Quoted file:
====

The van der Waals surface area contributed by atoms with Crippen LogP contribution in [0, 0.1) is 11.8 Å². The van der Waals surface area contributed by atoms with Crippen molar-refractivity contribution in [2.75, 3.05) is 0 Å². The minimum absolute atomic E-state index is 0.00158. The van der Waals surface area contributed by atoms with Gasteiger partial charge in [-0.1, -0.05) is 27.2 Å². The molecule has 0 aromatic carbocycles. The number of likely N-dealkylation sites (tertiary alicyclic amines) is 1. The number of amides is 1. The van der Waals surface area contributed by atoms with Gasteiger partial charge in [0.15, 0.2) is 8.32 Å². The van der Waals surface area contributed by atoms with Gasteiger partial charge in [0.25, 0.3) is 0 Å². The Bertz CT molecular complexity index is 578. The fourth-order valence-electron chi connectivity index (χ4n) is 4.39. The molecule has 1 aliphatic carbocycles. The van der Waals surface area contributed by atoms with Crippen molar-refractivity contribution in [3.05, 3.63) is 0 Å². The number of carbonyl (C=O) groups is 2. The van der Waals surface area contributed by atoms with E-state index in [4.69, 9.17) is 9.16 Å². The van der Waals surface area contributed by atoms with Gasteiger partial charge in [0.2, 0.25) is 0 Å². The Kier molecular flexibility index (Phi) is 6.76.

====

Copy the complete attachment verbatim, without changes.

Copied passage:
The van der Waals surface area contributed by atoms with Crippen LogP contribution in [0, 0.1) is 11.8 Å². The van der Waals surface area contributed by atoms with Crippen molar-refractivity contribution in [2.75, 3.05) is 0 Å². The minimum absolute atomic E-state index is 0.00158. The van der Waals surface area contributed by atoms with Gasteiger partial charge in [-0.1, -0.05) is 27.2 Å². The molecule has 0 aromatic carbocycles. The number of likely N-dealkylation sites (tertiary alicyclic amines) is 1. The number of amides is 1. The van der Waals surface area contributed by atoms with Gasteiger partial charge in [0.15, 0.2) is 8.32 Å². The van der Waals surface area contributed by atoms with Gasteiger partial charge in [0.25, 0.3) is 0 Å². The Bertz CT molecular complexity index is 578. The fourth-order valence-electron chi connectivity index (χ4n) is 4.39. The molecule has 1 aliphatic carbocycles. The van der Waals surface area contributed by atoms with Crippen molar-refractivity contribution in [3.05, 3.63) is 0 Å². The number of carbonyl (C=O) groups is 2. The van der Waals surface area contributed by atoms with E-state index in [4.69, 9.17) is 9.16 Å². The van der Waals surface area contributed by atoms with Gasteiger partial charge in [0.2, 0.25) is 0 Å². The Kier molecular flexibility index (Phi) is 6.76.